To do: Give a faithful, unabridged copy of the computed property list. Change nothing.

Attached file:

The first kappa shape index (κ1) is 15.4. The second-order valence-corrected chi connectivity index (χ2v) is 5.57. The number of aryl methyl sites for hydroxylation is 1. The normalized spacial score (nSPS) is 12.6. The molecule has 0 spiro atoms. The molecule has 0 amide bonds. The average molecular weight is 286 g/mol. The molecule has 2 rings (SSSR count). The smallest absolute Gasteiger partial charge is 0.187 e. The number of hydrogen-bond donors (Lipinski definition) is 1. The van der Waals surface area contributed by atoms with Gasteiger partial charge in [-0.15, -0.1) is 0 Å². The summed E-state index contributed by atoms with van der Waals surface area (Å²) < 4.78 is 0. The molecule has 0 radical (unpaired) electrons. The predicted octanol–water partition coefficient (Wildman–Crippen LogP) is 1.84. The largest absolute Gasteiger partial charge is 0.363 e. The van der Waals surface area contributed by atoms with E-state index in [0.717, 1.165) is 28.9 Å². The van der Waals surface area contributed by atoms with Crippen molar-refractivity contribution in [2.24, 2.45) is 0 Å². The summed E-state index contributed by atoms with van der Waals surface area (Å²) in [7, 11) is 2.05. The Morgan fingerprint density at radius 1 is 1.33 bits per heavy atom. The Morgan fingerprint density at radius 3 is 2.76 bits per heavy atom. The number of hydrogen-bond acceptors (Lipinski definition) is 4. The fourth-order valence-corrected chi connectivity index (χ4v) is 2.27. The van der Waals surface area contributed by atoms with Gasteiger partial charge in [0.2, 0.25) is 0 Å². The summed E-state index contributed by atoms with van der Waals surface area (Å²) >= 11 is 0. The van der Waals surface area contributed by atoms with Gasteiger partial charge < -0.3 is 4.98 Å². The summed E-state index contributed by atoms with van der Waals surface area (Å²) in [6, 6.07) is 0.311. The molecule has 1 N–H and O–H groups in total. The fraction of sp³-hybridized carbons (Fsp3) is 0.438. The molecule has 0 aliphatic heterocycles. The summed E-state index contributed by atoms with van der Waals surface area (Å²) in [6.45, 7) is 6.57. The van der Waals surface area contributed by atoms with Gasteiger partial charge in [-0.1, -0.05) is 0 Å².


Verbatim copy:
The first kappa shape index (κ1) is 15.4. The second-order valence-corrected chi connectivity index (χ2v) is 5.57. The number of aryl methyl sites for hydroxylation is 1. The normalized spacial score (nSPS) is 12.6. The molecule has 0 spiro atoms. The molecule has 0 amide bonds. The average molecular weight is 286 g/mol. The molecule has 2 rings (SSSR count). The smallest absolute Gasteiger partial charge is 0.187 e. The number of hydrogen-bond donors (Lipinski definition) is 1. The van der Waals surface area contributed by atoms with Gasteiger partial charge in [-0.15, -0.1) is 0 Å². The summed E-state index contributed by atoms with van der Waals surface area (Å²) < 4.78 is 0. The molecule has 0 radical (unpaired) electrons. The predicted octanol–water partition coefficient (Wildman–Crippen LogP) is 1.84. The largest absolute Gasteiger partial charge is 0.363 e. The van der Waals surface area contributed by atoms with E-state index in [0.717, 1.165) is 28.9 Å². The van der Waals surface area contributed by atoms with Crippen molar-refractivity contribution in [2.24, 2.45) is 0 Å². The summed E-state index contributed by atoms with van der Waals surface area (Å²) in [7, 11) is 2.05. The Morgan fingerprint density at radius 1 is 1.33 bits per heavy atom. The Morgan fingerprint density at radius 3 is 2.76 bits per heavy atom. The number of hydrogen-bond acceptors (Lipinski definition) is 4. The fourth-order valence-corrected chi connectivity index (χ4v) is 2.27. The van der Waals surface area contributed by atoms with Gasteiger partial charge in [0.2, 0.25) is 0 Å². The summed E-state index contributed by atoms with van der Waals surface area (Å²) >= 11 is 0. The van der Waals surface area contributed by atoms with Gasteiger partial charge < -0.3 is 4.98 Å². The summed E-state index contributed by atoms with van der Waals surface area (Å²) in [6, 6.07) is 0.311. The molecule has 1 N–H and O–H groups in total. The fraction of sp³-hybridized carbons (Fsp3) is 0.438. The molecule has 0 aliphatic heterocycles. The summed E-state index contributed by atoms with van der Waals surface area (Å²) in [6.45, 7) is 6.57. The van der Waals surface area contributed by atoms with Gasteiger partial charge in [-0.1, -0.05) is 0 Å².